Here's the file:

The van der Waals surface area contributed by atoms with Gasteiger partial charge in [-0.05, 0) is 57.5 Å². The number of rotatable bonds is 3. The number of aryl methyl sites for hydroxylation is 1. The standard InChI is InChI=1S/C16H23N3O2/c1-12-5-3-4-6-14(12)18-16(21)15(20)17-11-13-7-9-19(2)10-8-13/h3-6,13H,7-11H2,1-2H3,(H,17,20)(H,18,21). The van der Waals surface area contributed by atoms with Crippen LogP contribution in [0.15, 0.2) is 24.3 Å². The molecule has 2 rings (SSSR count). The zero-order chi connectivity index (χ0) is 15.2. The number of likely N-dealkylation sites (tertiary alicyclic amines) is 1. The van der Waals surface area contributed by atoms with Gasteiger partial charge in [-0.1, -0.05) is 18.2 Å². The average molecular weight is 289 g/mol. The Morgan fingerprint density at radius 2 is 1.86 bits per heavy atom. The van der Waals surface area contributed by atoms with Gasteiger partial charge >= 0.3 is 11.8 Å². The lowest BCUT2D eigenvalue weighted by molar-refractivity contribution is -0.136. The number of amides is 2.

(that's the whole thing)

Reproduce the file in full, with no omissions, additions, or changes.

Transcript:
The van der Waals surface area contributed by atoms with Gasteiger partial charge in [-0.05, 0) is 57.5 Å². The number of rotatable bonds is 3. The number of aryl methyl sites for hydroxylation is 1. The standard InChI is InChI=1S/C16H23N3O2/c1-12-5-3-4-6-14(12)18-16(21)15(20)17-11-13-7-9-19(2)10-8-13/h3-6,13H,7-11H2,1-2H3,(H,17,20)(H,18,21). The van der Waals surface area contributed by atoms with Crippen LogP contribution in [0.15, 0.2) is 24.3 Å². The molecule has 2 rings (SSSR count). The zero-order chi connectivity index (χ0) is 15.2. The number of likely N-dealkylation sites (tertiary alicyclic amines) is 1. The van der Waals surface area contributed by atoms with Gasteiger partial charge in [-0.1, -0.05) is 18.2 Å². The average molecular weight is 289 g/mol. The Morgan fingerprint density at radius 2 is 1.86 bits per heavy atom. The van der Waals surface area contributed by atoms with Gasteiger partial charge >= 0.3 is 11.8 Å². The lowest BCUT2D eigenvalue weighted by molar-refractivity contribution is -0.136. The number of amides is 2.